The city of Delft came into being beside a canal, the 'Delf', which comes from the word delven, meaning delving or digging, and led to the name Delft. It presumably started around the 11th century as a landlord court.
From a rural village in the early Middle Ages, Delft developed into a city, that in the 13th century (1246) received its charter. (For some more information about the early development, see Gracht).
When William was shot dead in 1584 by Balthazar Gerards in the hall of the Prinsenhof, the family's traditional burial place in Breda was still in the hands of the Spanish. Therefore, he was buried in the Delft Nieuwe Kerk (New Church), starting a tradition for the House of Orange that has continued to the present day.
The Delft Explosion, also known in history as the Delft Thunderclap [nl], occurred on 12 October 1654 when a gunpowder store exploded, destroying much of the city. Over a hundred people were killed and thousands were wounded.
The city centre retains a large number of monumental buildings, while in many streets there are canals of which the banks are connected by typical bridges, altogether making this city a notable tourist destination.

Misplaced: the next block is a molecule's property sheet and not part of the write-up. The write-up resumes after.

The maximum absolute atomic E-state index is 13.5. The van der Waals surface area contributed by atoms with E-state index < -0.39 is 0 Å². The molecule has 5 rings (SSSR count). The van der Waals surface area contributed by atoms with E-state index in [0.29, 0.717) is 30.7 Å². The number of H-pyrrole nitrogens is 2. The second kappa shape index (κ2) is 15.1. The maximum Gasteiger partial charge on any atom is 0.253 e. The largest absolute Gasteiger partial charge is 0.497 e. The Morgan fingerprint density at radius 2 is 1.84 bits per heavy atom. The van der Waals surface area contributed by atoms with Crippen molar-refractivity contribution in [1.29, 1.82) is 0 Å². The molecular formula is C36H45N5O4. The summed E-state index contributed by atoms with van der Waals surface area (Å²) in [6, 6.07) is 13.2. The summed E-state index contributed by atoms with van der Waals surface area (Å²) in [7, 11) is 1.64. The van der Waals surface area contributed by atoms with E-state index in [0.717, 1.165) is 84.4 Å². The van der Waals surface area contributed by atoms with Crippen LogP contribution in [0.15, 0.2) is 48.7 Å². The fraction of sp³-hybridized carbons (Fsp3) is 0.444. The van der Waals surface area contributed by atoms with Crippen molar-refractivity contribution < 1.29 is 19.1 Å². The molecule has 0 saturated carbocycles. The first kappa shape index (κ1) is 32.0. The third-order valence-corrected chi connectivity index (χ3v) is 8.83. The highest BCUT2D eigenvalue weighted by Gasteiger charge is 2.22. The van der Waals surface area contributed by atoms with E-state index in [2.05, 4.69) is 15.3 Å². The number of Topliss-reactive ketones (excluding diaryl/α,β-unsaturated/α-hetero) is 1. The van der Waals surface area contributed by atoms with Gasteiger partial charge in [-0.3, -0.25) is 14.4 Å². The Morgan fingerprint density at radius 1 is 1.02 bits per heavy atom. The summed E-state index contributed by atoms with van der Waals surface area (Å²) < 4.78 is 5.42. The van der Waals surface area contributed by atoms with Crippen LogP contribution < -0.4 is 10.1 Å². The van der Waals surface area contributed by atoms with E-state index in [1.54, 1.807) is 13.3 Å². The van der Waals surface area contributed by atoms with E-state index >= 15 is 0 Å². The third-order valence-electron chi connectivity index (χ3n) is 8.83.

Historical buildings and other sights of interest include:
The painter Johannes Vermeer (1632–1675) was born in Delft. Vermeer used Delft streets and home interiors as the subject or background in his paintings.
Several other famous painters lived and worked in Delft at that time, such as Pieter de Hoogh, Carel Fabritius, Nicolaes Maes, Gerard Houckgeest and Hendrick Cornelisz. van Vliet. They were all members of the Delft School. The Delft School is known for its images of domestic life, views of households, church interiors, courtyards, squares and the streets of Delft. The painters also produced pictures showing historic events, flowers, portraits for patrons and the court as well as decorative pieces of art.
Delft supports creative arts companies. From 2001 the Bacinol [nl], a building that had been disused since 1951, began to house small companies in the creative arts sector. However, demolition of the building started in December 2009, making way for the construction of the new railway tunnel in Delft. The occupants of the building, as well as the name 'Bacinol', moved to another building in the city. The name Bacinol relates to Dutch penicillin research during WWII.
retail; (IKEA (Inter IKEA Systems B.V., owner and worldwide franchisor of the IKEA Concept, is based in Delft), Makro, Eneco Energy NV).
Nature and recreation
The Plantagegeer, one of Delft's several smaller city parks
East of Delft lies a relatively large nature and recreation area called the "Delftse Hout" ("Delft Wood"). Through the forest lie bike, horse-riding and footpaths. It also includes a vast lake (suitable for swimming and windsurfing), narrow beaches, a restaurant, community gardens, plus camping ground and other recreational and sports facilities. (There is also a facility for renting bikes from the station.)
Inside the city, apart from a central park, there are also several smaller town parks, like "Nieuwe Plantage", "Agnetapark", "Kalverbos" and others.
Furthermore, there is the Botanical Garden of the TU and an arboretum in Delftse Hout.